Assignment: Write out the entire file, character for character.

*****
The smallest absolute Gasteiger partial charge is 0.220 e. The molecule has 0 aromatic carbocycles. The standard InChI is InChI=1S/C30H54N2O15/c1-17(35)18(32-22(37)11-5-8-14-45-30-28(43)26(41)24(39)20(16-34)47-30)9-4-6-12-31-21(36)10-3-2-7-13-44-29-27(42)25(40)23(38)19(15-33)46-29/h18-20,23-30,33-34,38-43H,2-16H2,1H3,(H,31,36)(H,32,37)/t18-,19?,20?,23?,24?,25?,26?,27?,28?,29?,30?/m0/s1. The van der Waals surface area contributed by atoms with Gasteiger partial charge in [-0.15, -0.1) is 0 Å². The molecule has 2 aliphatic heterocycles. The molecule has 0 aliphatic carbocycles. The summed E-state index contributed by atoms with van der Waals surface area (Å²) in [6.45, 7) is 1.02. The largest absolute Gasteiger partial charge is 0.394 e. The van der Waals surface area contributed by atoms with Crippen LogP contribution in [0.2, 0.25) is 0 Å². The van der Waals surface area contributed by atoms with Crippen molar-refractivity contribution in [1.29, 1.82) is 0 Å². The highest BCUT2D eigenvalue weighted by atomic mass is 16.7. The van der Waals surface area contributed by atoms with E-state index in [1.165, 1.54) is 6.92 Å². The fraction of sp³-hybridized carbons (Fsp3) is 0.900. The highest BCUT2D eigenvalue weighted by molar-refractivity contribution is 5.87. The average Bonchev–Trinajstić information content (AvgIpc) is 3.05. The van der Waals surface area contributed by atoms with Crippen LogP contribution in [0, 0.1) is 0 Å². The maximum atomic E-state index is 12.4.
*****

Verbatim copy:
The smallest absolute Gasteiger partial charge is 0.220 e. The molecule has 0 aromatic carbocycles. The standard InChI is InChI=1S/C30H54N2O15/c1-17(35)18(32-22(37)11-5-8-14-45-30-28(43)26(41)24(39)20(16-34)47-30)9-4-6-12-31-21(36)10-3-2-7-13-44-29-27(42)25(40)23(38)19(15-33)46-29/h18-20,23-30,33-34,38-43H,2-16H2,1H3,(H,31,36)(H,32,37)/t18-,19?,20?,23?,24?,25?,26?,27?,28?,29?,30?/m0/s1. The van der Waals surface area contributed by atoms with Gasteiger partial charge in [-0.15, -0.1) is 0 Å². The molecule has 2 aliphatic heterocycles. The molecule has 0 aliphatic carbocycles. The summed E-state index contributed by atoms with van der Waals surface area (Å²) in [6.45, 7) is 1.02. The largest absolute Gasteiger partial charge is 0.394 e. The van der Waals surface area contributed by atoms with Crippen LogP contribution in [0.2, 0.25) is 0 Å². The van der Waals surface area contributed by atoms with Crippen molar-refractivity contribution in [1.29, 1.82) is 0 Å². The highest BCUT2D eigenvalue weighted by atomic mass is 16.7. The van der Waals surface area contributed by atoms with E-state index in [1.165, 1.54) is 6.92 Å². The fraction of sp³-hybridized carbons (Fsp3) is 0.900. The highest BCUT2D eigenvalue weighted by molar-refractivity contribution is 5.87. The average Bonchev–Trinajstić information content (AvgIpc) is 3.05. The van der Waals surface area contributed by atoms with Crippen LogP contribution in [0, 0.1) is 0 Å². The maximum atomic E-state index is 12.4.